Wednesday, June 28, 2017

A little high and fast

I always check the winds before going out to the airport. My personal limit is 18kts for students or pleasure flying. I may make an exception for a cross country flight if I'm flying into improving weather, but 24kts is always a firm "No Go". So when the reported winds were light and variable I was anxious to go out for some landing practice.

I routinely teach "power off" approaches. The throttle is pulled to idle abeam the numbers and the airplane is allowed to slow below 75kts when the full flaps are lowered. Speed continues to slow to 60-65kts while maintaining pattern altitude.  That transition is usually sufficient to provide interval for the base leg. I like to stabilize the approach trimmed hands off for 60kts by the mid point on the base leg. This is a good point to evaluate the glideslope and make a power adjustment if low. I want to be fully stabilized following the base to final turn. Raising the nose to slow to 55kts over the fence followed by minor power adjustment to control the rate of descent is done until the field is made, then power off into the round out and flare. Usually two turns in the pattern is enough for me to calibrate my pattern to adjust for winds such that I can keep the power at idle for the entire approach. Not today.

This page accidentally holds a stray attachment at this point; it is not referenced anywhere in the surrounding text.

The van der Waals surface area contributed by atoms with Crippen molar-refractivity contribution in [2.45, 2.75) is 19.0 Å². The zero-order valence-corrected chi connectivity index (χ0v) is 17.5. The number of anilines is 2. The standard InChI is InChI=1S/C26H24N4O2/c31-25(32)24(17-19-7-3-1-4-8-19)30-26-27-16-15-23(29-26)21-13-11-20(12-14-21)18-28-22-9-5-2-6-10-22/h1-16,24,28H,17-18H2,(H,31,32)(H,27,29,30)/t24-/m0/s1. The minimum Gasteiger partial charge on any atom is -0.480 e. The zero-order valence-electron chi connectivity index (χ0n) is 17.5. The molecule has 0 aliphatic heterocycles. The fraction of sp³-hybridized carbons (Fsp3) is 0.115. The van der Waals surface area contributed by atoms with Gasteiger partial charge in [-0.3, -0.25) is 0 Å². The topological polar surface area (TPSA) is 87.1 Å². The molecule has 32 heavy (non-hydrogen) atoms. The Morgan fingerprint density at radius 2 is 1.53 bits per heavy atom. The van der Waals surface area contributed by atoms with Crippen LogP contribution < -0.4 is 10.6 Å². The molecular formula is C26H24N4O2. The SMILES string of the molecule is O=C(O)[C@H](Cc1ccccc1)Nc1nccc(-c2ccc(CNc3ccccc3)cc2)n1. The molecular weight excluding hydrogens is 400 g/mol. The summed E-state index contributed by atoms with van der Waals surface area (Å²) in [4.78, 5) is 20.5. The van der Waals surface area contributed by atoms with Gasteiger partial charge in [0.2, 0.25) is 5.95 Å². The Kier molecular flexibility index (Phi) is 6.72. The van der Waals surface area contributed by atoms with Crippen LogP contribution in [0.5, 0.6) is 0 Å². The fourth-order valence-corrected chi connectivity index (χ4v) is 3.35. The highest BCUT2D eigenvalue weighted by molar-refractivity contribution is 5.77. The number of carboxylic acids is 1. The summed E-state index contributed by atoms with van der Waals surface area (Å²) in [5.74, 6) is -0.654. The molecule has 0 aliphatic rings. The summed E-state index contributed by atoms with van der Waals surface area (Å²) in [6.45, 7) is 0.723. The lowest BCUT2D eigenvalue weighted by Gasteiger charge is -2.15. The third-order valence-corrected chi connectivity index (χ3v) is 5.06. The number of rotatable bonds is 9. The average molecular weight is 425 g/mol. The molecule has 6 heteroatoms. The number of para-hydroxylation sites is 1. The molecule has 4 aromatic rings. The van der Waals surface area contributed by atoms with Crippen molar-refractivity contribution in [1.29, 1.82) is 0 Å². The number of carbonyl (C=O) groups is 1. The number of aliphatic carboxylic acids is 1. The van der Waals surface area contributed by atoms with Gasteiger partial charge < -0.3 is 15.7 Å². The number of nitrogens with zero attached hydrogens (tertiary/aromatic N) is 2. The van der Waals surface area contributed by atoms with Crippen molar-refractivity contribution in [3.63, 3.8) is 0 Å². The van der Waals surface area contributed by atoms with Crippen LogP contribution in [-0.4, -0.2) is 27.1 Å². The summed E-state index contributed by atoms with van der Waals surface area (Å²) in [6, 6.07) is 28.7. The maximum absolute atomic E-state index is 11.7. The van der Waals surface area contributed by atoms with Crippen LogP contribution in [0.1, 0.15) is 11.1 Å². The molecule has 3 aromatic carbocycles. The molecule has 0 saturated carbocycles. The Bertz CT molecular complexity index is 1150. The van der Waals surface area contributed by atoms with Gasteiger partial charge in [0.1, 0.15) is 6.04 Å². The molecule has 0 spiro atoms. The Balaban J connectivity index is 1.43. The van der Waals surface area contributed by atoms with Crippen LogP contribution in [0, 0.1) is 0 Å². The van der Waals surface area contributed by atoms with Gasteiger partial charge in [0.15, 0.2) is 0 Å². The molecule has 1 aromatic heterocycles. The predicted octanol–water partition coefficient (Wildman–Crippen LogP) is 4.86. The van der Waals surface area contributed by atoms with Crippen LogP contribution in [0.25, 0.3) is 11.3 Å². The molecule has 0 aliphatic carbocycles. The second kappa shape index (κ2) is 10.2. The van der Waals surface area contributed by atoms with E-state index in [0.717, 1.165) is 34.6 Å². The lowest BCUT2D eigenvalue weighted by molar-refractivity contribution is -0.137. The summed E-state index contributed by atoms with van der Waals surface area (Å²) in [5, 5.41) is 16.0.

"Light and variable", is not to be confused with "no wind". I listened to the AWOS then to other pilots already in the pattern and the preferred runway this morning was RWY5. The windsock hung limp on its post on the other side of the runway. Two C172s landed as I did the runup, each landed a bit long which is normal in light wind situations. All systems were good so I took the runway once the last plane cleared at the end. Temperature was in the mid 80°F but the climb out was very good. I reached pattern altitude before turning downwind. The wind vector arrow on the SkyView showed a 5kt westerly crosswind and I adjusted my heading to fly parallel to the runway on the downwind leg. I hit my point "abeam" just right, made the transition but turned in a bit early. At the mid point on base I was high and when I stabilized on final I was high and fast. So I raised the nose to get my airspeed and found my touch down point would take me far beyond the numbers. I could settle for that, or I could go around. But I had a third option: Slip.